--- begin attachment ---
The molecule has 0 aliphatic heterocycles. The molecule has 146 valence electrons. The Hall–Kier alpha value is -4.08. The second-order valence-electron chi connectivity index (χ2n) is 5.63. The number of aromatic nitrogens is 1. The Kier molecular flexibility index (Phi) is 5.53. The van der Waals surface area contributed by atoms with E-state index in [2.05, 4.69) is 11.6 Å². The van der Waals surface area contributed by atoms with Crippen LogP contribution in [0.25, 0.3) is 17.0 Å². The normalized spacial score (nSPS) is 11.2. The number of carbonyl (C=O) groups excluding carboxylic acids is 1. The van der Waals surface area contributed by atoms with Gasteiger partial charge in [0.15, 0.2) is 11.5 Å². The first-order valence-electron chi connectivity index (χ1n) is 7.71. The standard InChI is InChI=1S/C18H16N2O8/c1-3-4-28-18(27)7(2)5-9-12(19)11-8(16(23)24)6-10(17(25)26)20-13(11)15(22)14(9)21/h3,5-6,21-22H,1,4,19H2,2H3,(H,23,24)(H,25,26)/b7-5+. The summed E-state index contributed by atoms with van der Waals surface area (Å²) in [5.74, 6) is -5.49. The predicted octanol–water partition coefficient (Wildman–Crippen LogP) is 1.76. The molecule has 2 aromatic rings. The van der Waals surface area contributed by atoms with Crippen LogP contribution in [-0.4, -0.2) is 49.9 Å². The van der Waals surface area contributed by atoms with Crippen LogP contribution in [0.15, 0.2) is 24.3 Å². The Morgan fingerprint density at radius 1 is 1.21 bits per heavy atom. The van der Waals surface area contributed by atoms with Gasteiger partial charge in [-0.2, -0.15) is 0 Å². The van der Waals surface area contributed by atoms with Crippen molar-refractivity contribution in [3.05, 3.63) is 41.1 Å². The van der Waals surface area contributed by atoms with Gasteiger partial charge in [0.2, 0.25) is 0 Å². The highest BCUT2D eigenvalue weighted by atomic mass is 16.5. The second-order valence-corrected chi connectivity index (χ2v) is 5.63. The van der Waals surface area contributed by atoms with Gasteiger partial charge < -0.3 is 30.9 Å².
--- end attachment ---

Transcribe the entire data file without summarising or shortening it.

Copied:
The molecule has 0 aliphatic heterocycles. The molecule has 146 valence electrons. The Hall–Kier alpha value is -4.08. The second-order valence-electron chi connectivity index (χ2n) is 5.63. The number of aromatic nitrogens is 1. The Kier molecular flexibility index (Phi) is 5.53. The van der Waals surface area contributed by atoms with E-state index in [2.05, 4.69) is 11.6 Å². The van der Waals surface area contributed by atoms with Crippen LogP contribution in [0.25, 0.3) is 17.0 Å². The normalized spacial score (nSPS) is 11.2. The number of carbonyl (C=O) groups excluding carboxylic acids is 1. The van der Waals surface area contributed by atoms with Gasteiger partial charge in [0.15, 0.2) is 11.5 Å². The first-order valence-electron chi connectivity index (χ1n) is 7.71. The standard InChI is InChI=1S/C18H16N2O8/c1-3-4-28-18(27)7(2)5-9-12(19)11-8(16(23)24)6-10(17(25)26)20-13(11)15(22)14(9)21/h3,5-6,21-22H,1,4,19H2,2H3,(H,23,24)(H,25,26)/b7-5+. The summed E-state index contributed by atoms with van der Waals surface area (Å²) in [5.74, 6) is -5.49. The predicted octanol–water partition coefficient (Wildman–Crippen LogP) is 1.76. The molecule has 2 aromatic rings. The van der Waals surface area contributed by atoms with Crippen LogP contribution in [-0.4, -0.2) is 49.9 Å². The van der Waals surface area contributed by atoms with Crippen LogP contribution in [0.15, 0.2) is 24.3 Å². The Morgan fingerprint density at radius 1 is 1.21 bits per heavy atom. The van der Waals surface area contributed by atoms with Gasteiger partial charge in [-0.2, -0.15) is 0 Å². The van der Waals surface area contributed by atoms with Crippen molar-refractivity contribution in [3.05, 3.63) is 41.1 Å². The van der Waals surface area contributed by atoms with Gasteiger partial charge in [0.2, 0.25) is 0 Å². The highest BCUT2D eigenvalue weighted by atomic mass is 16.5. The second-order valence-corrected chi connectivity index (χ2v) is 5.63. The van der Waals surface area contributed by atoms with Gasteiger partial charge < -0.3 is 30.9 Å².